Over a period of several years this column has followed the progress of the Van Vleck operation at Lower Marlboro in Calvert County, Md. The history of this Patuxent River port town is nearly as long as that of the nation.
A port of entry in the 17th century, the harbor master's home still stands as a very example of colonial frame construction. Scarcely a city block away (although such things do not exist in Lower Marboro) the superb Patuxent Manor faces the river in somewhat splendid isolation. Its place in our architectural history seems secure: it's living room paneling graces Winterthur. Its faithful replacement, however, is in itself a joy to behold.
The Van Vleck operation was, for the most part, not concerned with the pitifully few remnants form the original town, although it did include restoring the photogenic harbor master's house to its beautiful condition it enjoys today. For the most part Van Vleck was interested in moving to this site a dozen or more relics from the 17th or 18th century found to be fading in their original locations in Maryland or Virginia.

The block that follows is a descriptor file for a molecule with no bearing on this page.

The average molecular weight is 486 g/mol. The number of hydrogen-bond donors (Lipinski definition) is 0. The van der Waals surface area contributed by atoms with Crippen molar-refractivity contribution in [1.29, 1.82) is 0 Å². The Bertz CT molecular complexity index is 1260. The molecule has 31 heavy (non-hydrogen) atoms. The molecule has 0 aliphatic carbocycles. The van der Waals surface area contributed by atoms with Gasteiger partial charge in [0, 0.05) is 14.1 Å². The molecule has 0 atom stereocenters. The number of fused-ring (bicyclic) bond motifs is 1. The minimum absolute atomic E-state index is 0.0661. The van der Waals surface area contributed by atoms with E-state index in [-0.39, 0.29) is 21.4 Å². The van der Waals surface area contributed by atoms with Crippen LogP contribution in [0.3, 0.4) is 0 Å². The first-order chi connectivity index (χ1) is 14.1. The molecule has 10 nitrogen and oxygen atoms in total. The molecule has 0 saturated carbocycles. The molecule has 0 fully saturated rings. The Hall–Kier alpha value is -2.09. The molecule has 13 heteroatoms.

The most recent transfer involves the move of the Mattingly House from Upper Marlboro to a site overlooking the Patuxent in Calvert County township mentioned. The Mattingly House is another 18th century relic, somewhat striking in its resemblance to a great many homes of the Tidewater region built a century or more later than this. Of two stories, frame, with a single wing of one story blanketing the twin chimneys of the other, the Mattingly House is not obviously unlike a thousand others seen on any Sunday afternoon's drive in this general area.
The styling is highly unconventional perhaps, but who is to say it is not good architecture?
James C. Wilfong, who lives near Prince Frederick in Calvert County, has long been interested in architecture.